A Collaboration with the University of Pittsburgh

Former congressman sentenced to 13 years on corruption, bribery charges

[JURIST] Former US congressman William Jefferson (D-LA) [official profile] was sentenced [press release] Friday to 13 years in prison on 11 counts of bribery and corruption. The US District Court for the Eastern District of Virginia [official website] found that Jefferson solicited bribes between 2000 and 2005 while serving in the US House of Representatives, ordering him to forfeit $470,000. In return for the bribes, the court found that Jefferson used his office to promote businesses, including telecommunications deals, oil concessions, and satellite transmission contracts with various African countries. Although prosecutors originally sought a 33-year sentence, Jefferson's sentence is still the longest term of incarceration [Roll Call report] ordered for a former member of Congress.

Jefferson was convicted [JURIST report] in August and has been free on bail despite concerns that he posed a flight risk. Last year, the US Court of Appeals for the Fourth Circuit dismissed [JURIST report] Jefferson's appeal seeking to have the bribery charges dropped. He argued the accusations were based on evidence protected by the US Constitution's Speech or Debate Clause [text; backgrounder], which makes certain information relating to legislative action privileged. In March, the Department of Justice (DOJ) announced that it planned to pursue Jefferson's case despite an appeals court ruling [JURIST reports] that other evidence confiscated from his office during an FBI raid was protected by the Speech or Debate Clause. Jefferson pleaded not guilty to the charges [JURIST reports] against him in June 2007. In January of that year, former Jefferson aide Brett Pfeffer pleaded guilty [DOJ press release] for his involvement.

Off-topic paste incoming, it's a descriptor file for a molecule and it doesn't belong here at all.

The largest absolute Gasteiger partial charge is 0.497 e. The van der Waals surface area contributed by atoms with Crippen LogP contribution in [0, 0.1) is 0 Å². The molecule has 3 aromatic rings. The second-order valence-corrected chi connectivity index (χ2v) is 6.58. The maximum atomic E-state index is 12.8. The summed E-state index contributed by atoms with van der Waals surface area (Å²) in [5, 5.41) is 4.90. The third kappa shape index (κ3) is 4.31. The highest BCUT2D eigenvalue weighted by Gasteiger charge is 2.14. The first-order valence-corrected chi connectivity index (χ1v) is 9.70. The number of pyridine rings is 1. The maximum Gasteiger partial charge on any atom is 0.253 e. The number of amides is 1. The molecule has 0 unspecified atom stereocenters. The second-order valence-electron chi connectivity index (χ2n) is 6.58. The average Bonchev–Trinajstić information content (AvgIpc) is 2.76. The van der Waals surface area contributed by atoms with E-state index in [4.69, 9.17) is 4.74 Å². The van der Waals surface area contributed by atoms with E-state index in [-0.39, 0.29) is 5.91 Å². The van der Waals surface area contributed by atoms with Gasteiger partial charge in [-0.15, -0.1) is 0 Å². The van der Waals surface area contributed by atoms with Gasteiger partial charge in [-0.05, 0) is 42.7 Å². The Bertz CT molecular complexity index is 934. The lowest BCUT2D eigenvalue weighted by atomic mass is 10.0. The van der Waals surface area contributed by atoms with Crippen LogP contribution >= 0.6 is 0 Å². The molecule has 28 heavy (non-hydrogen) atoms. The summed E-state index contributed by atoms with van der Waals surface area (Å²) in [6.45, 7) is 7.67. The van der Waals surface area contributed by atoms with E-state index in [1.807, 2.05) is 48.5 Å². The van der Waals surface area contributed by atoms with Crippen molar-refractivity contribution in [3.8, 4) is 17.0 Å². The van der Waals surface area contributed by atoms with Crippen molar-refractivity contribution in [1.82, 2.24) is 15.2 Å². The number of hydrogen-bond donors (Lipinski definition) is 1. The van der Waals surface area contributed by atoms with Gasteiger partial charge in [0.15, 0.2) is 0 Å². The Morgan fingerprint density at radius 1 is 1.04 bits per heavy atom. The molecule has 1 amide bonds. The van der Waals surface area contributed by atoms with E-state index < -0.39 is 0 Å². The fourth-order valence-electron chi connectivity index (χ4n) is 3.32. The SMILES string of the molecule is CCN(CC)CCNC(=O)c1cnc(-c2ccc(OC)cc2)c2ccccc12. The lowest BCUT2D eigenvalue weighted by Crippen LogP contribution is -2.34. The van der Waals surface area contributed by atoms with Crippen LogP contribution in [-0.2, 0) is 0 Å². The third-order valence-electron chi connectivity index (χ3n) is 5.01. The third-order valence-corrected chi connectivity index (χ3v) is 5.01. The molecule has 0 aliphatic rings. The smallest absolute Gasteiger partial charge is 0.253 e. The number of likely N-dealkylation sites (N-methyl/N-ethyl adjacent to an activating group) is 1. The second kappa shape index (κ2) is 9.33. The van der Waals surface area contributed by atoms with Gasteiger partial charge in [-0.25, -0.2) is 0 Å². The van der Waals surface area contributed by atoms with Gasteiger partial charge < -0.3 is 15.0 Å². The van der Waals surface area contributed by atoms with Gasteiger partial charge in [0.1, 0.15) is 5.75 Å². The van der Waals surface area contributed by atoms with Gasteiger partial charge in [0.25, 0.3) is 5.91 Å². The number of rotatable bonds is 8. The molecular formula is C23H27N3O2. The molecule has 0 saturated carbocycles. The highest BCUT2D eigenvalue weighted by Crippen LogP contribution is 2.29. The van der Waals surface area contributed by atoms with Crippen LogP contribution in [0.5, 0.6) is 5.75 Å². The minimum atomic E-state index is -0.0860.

About Paper Chase

Paper Chase is JURIST's real-time legal news service, powered by a team of 30 law student reporters and editors led by law professor Bernard Hibbitts at the University of Pittsburgh School of Law. As an educational service, Paper Chase is dedicated to presenting important legal news and materials rapidly, objectively and intelligibly in an accessible format.

© Copyright JURIST Legal News and Research Services, Inc., 2013.